Jobs of which many hold the same office/rank at the same time DO continue to be addressed by their former honorific … Senator, Judge, Captain, Admiral, General, Professor …. after leaving their position.

Having worked with many ‘formers’ I find they know their correct honorific. But the handlers may not know what’s correct -or- encourage the reference to their boss’s former position to curry favors – which I suspect is the case here.

– Robert Hickey How to Address a U.S. Governor

Forms of Address: How a conversation begins can have a huge impact on how the conversation - even the entire relationship - develops.

How to Address a Governor-elect?

How do I address a governor-elect?
———————–– G. P.

Dear G.P.:
In the USA the rule is – once elected in a general election, one is immediately addressed in writing on the letter’s address block, on an envelope, or in a complete introduction as:

—-—-The Honorable (Full Name)

Reason? One is entitled to be addressed as ‘the Honorable’ once one has been elected in a general election.

But in the salutation or in conversation use …
—-—-Dear Mr./Ms./Dr./etc. (Surname):

—-—-… or whatever honorific to which he or she is entitled to – prior to the election.

Use of ‘Governor (Name)’ is reserved until he or she has taken their oath. If a governor-elect had been a private citizen he or she would continue to be addressed in a salutation or conversation as ‘Mr./Ms./Dr./etc. (Name)’ until he or she is sworn into the new office.

You will hear in the media such officials referred to as “Governor-elect (Name)”. But that is a reporter referring to a citizen in a news story as ‘according to Arlington County Football Coach Jim Smith, this year’s team…’ It’s not the form one would use in writing in a letter.

Think of Governor-elect an adjective which describes his or her status and is used for an identification – not as a form of address.

– Robert Hickey How to Address a U.S. Governor

Robert Hickey author of "Honor & Respect"

How Do I Address an Acting Governor?

How do you introduce a Lieutenant Governor when he or she is – at that moment – the Acting Governor?
Is he or she addressed in conversation or introduced as Acting Governor (Name)?
——————–– FG

Hi FG:
Identify the person as the acting governor, but the term is not used in oral address as in Acting Governor (Surname).

An acting governor is not formally addressed orally as Governor (Name) either: He or she is not actually The Governor.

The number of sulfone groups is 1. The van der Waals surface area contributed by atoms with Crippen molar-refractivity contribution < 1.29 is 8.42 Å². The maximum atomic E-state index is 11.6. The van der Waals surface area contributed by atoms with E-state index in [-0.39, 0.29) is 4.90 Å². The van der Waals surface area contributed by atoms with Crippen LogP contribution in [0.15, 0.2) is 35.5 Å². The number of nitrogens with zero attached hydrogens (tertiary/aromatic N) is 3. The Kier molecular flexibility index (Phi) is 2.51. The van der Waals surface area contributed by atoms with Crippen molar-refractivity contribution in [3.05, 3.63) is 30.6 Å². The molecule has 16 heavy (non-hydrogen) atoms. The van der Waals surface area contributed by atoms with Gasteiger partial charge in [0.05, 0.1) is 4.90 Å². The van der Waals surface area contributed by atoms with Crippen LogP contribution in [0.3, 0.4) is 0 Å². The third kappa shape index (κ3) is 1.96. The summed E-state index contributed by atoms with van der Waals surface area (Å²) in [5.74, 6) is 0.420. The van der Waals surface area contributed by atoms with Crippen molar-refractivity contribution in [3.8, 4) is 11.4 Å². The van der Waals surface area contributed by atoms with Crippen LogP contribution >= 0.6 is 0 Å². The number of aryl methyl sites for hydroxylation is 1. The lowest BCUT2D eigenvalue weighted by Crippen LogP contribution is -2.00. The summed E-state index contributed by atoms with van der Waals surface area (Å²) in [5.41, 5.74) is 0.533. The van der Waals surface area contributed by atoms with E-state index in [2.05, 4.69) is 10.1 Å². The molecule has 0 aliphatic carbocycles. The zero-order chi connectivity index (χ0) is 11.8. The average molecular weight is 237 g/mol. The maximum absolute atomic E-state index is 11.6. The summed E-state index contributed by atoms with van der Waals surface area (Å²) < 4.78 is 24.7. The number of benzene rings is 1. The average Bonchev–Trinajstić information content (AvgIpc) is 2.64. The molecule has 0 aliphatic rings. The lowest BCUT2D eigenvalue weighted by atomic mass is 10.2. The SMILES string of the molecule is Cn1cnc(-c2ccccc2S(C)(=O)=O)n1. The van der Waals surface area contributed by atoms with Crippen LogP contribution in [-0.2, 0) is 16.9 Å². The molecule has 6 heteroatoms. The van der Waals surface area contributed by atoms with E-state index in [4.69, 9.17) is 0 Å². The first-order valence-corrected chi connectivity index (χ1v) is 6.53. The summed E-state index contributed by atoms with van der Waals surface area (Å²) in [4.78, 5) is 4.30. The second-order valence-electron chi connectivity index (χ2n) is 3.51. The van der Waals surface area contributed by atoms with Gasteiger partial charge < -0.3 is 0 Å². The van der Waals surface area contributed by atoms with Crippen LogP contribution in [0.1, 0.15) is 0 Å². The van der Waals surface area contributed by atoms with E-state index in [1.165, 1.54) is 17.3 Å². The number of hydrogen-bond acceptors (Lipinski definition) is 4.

Orally address an acting governor with the honorific to which her or she is entitled – based on the office he or she actually holds.  E.g. a lieutenant governor might be the one serving as the acting governor.  Mr./Ms. (Name) is the typical honorific used with addressing a lieutenant governor.

While he or she is not directly addressed in conversation as Acting Governor (Surname) one might refer to him or her as that in the third person, such as: … “Acting Governor (Name) will be arriving in 20 minutes.”

When formally introducing an acting governor say: May I present the Honorable (Full Name), Acting Governor of (Official Name of State).

– Robert Hickey How to Address a U.S. Governor

Robert Hickey author of "Honor & Respect"

When Should You Use the Forms on this Page?

You can use these forms of address for any mode of communication: addressing a letter, invitation, card or Email. (If there are differences between the official and social forms of address, I will have mentioned the different forms.)  The form noted in the salutation is the same form you say when you say their name in conversation or when you greet them.

Not Finding Your Answer?

—-#1)  At right on desktops, at the bottom of every page on tablets and phones, is a list of all the offices, officials & topics covered on the site.

—-#2)  If you don’t see the official you seek included or your question answered send me an e-mail. I am pretty fast at sending a reply: usually the next day or so (unless I am traveling.)  Note: I don’t have mailing or Email addresses for any of the officials and I don’t keep track of offices that exist only in history books.

—-#3)  If I think your question is of interest to others, Sometimes I post the question  – but always change all the specifics.

— Robert Hickey 

Robert Hickey author of "Honor & Respect"